Tải bản đầy đủ

Intermediate macroeconomics chapt14

Chapter 14: Stabilization Policy


Policy Activism
Economy is not self-correcting. We need to implement
stabilization policy to correct business cycles.
Use fiscal and monetary policy to prevent recession and
control inflation.
Example of active monetary policy:
M2 Growth = 3% + (u – 6%) whenever correction is required


Policy Passivism
Government budgetary actions and stabilization attempts
are the source of economic instability.
Government can make matters worse as it did in the Great
Depression by implementing concretionary policies of tax
and interest rate increases!
Example of passive monetary policy:
M2 Growth = 3% annually



Policy Lags
Inside lags: time between a shock to the economy and
policy action responding to that shock
Outside lags: time between implementation of a policy
action and its effect on the economy


Policy Lags: Inside Lags
Recognition lag: The time it takes for policy makers to
recognize the existence of a boom or slump.
Formulation lag: The time it takes to design policy
measures to correct a boom or slump.


Policy Limitations: Outside Lags
Implementation lag: The time it takes to put the desired
policy measures into effect in correcting a boom or slump.
Response lag: The time it takes for the economy to adjust
to new conditions after policy measures are implemented.


Duration of Lags
Monetary policy requires shorter formulation and
implementation lags as the FED decides how to correct a
boom or slump.
Fiscal policy requires longer formulation and
implementation lags as a tax or spending policy must be
approved by the Congress and implemented by federal
agencies.


Automatic Stabilization
Boom: greater employment, inflation, and nominal wage
will move workers into higher tax brackets. Paying more
taxes reduce disposable income and consumption
spending, slowing the economy.
Slump: greater unemployment and lower inflation and
nominal wage will move workers into lower tax brackets.
Paying less taxes increases disposable income and

consumption spending, stimulating the economy.


Forecasting: Leading Indicators
1.
2.
3.
4.
5.
6.
7.
8.
9.
10.
11.

Manufacturing production workweek
Weekly unemployment claims
New orders for consumer goods and materials
Vendor performance
Orders for plants and equipment
Change in manufactures’ unfilled orders
New building permits issued
Change in sensitive materials prices
Index of stock prices
Real money supply (M2)
Index of consumer expectations


Macroeconomic Forecasting
Economists apply empirical models to macro data to
forecast conditions.
While minimizing the forecast error, there still are
discrepancies between actual and predicted values
because, despite sophistication, models can’t account for
all possible effects.


Forecasting Errors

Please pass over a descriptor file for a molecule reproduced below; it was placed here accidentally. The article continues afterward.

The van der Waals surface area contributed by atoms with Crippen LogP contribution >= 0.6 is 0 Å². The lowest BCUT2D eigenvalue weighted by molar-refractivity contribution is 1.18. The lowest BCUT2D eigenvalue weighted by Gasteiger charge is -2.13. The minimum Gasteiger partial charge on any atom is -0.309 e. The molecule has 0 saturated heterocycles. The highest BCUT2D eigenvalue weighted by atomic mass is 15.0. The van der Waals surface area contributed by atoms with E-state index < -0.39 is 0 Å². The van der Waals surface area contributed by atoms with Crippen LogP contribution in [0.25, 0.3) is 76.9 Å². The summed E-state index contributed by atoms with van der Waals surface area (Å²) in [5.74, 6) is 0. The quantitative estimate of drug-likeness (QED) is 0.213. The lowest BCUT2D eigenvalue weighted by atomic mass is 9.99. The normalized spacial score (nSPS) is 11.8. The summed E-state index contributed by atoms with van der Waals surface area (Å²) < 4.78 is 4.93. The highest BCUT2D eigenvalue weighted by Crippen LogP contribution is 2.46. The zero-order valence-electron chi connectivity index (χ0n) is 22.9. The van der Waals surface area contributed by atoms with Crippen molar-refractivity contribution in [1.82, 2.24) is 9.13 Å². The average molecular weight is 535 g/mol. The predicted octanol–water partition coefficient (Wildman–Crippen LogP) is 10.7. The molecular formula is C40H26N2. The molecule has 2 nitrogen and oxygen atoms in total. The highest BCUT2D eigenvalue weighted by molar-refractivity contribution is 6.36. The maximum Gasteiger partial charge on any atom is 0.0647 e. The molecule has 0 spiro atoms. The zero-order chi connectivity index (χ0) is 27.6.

Forecasting Errors
Generating 6-months forecasts, economists could not
correctly predict the rapid

– Rise in unemployment rate from 1981.2 to 1982.4
– Fall in unemployment rate from 1982.4 to 1984.4


Formation of Expectations
Adaptive expectations: expectations are formed using past
information on the indicator being considered
Rational expectations: expectations are formed using past
and present information on all possible variables that affect
the indicator being considered


Robert Lucas’ Critique
Policy makers must take into account how people’s
expectations respond to policy changes
Traditional methods of policy evaluation do not adequately
take into account the policy effects on people’s
expectations


Sacrifice Ratio & Expectations
Sacrifice Ratio: the percentage of real GDP that must be
given up to lower inflation by 1 percent.
Policy makers prefer to live with inflation since they find the
Sacrifice Ratio to be too high for the public.
Rational-expectations advocates assert that Sacrifice Ratio
estimation is subject to Lucas critique; it assumes
expectations are formed adaptively rather than rationally.


Distrust of Policy Makers
Policy can be implemented to manipulate the economy for
political purposes (e.g., the short-run Phillips Curve)
Time inconsistency of discretionary policy: promise one
policy, but implement another policy; e.g., promise an
investment tax credit, but after factories are built increase
corporate income tax rate


Political Business Cycle
Business cycle induced by policy makers:
– slow the economy in the first two years of a political
administration
– stimulate the economy in the last two years to cause
a boom just in time for the next election
Data partly supports this idea for the Republican
presidents


Economic Growth and Politics


Rules of Monetary Policy
Respond to policy shocks (e.g., energy crisis)
Target GDP growth to achieve natural unemployment rate
Target inflation to keep it low


Inflation & Central Bank


Rules of Fiscal Policy
Budgetary balance or surplus
Deficit spending to cause growth to shift the burden to the
next generation through debt
Tax smoothing to reduce distortions by keeping rates
relatively stable



Tài liệu bạn tìm kiếm đã sẵn sàng tải về

Tải bản đầy đủ ngay

×